- The second step is to adopt waste designation requirements in each of the county solid waste ordinances; this will require acceptable waste that is not subject to contract to be delivered to the R&E Center, by law.
- The ordinance and contracts have to be reviewed by the MPCA, and there is a waiting period before they can go into effect.
What will be different?
Very little will change. At this time almost 85% of the trash generated in the two counties, around 335,000 tons per year (TPY), is delivered to the R&E Center. Designation will require 100% of it, about 400,000 TPY, to be delivered to the R&E Center in Newport. This means that the difference between the two which is now being landfilled will be diverted from those landfills to the R&E Center for processing. Designation “levels the playing field,” so that all haulers deliver to the same facility at the same disposal fee.
Why is designation being considered?
Designation allows for a more stable, predictable trash processing system that can help better manage various risks and control costs. Ramsey and Washington Counties are working to find ways to create a modern trash processing system that offers more stability and predictability, and ultimately ensures greater control of our costs. Designation gives the counties the legal authority to oversee where and how that trash is processed and to ensure that it is done so in a way that manages environmental and public health risks and avoids putting the costs and risks of today’s waste management on future generations.
Designation is necessary to secure sufficient waste supply to support the reliable operation of and long-term financial viability of the R&E Center as well as future endeavors the R&E Board undertakes to make further advances in waste management. It will ensure that all waste from the two counties is delivered to the R&E Center where metals are recycled and trash is made into fuel to be converted to electricity, or, at a later date, biofuels. Designation will help the counties meet state, regional and county goals of using waste in the highest and best use.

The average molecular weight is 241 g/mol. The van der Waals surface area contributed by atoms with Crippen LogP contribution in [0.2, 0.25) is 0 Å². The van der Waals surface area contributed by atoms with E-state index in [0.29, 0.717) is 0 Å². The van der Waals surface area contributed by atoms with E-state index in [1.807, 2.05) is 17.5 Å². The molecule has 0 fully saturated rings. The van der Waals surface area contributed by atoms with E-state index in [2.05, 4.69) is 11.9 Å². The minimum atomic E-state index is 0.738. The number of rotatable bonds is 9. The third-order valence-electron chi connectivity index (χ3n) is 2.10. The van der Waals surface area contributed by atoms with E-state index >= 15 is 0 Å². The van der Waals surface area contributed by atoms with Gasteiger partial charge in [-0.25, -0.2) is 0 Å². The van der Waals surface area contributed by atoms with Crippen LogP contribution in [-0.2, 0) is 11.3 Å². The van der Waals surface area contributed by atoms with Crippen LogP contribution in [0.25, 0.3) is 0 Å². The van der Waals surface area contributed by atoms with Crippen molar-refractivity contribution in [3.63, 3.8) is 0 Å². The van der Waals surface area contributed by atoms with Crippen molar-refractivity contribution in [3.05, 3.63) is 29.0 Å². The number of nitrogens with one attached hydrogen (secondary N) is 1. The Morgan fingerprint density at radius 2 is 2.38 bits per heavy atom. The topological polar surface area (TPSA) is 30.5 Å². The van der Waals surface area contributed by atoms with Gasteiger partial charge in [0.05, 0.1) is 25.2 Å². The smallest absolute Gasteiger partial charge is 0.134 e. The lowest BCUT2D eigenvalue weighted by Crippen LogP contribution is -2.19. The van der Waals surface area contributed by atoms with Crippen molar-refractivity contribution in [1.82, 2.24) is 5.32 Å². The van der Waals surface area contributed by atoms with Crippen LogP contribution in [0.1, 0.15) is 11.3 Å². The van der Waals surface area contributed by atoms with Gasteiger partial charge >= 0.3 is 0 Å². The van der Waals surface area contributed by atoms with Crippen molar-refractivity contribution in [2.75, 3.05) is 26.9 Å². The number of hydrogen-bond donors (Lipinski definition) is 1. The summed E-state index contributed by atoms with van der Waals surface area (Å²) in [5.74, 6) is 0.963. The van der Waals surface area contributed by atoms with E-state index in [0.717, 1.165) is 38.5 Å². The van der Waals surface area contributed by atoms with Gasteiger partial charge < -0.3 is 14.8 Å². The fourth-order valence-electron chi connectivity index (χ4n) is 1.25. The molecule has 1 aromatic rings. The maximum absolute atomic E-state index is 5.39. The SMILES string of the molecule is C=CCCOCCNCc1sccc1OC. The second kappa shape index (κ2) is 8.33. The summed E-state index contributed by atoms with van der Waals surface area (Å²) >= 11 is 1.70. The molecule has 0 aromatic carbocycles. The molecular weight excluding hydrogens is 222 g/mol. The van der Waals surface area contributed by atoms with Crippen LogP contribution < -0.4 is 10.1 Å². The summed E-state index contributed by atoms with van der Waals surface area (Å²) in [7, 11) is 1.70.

Designation is also necessary for the Counties to reach the statutory 75 percent recycling goal imposed by the State on metropolitan counties. Designation directs all trash to the R&E Center so that the existing separation equipment can remove the ferrous and non-ferrous metals. It provides the necessary assurance of waste flows to invest in capital-intensive equipment for Mixed Waste Processing, (MWP), or the mechanical separation of the trash, to remove more recyclable materials from the trash and other potential waste streams delivered to the R&E Center. This does not replace source separation of recyclables by residents and businesses but seeks to remove additional recyclables not recycled at the source by those residents and businesses. Through extensive recycling studies, the R&E Board has determined that a 75 percent recycling goal is not feasible without the additional recovery of recyclables and other materials that MWP at the R&E Center provides over and above what is achievable through source separation.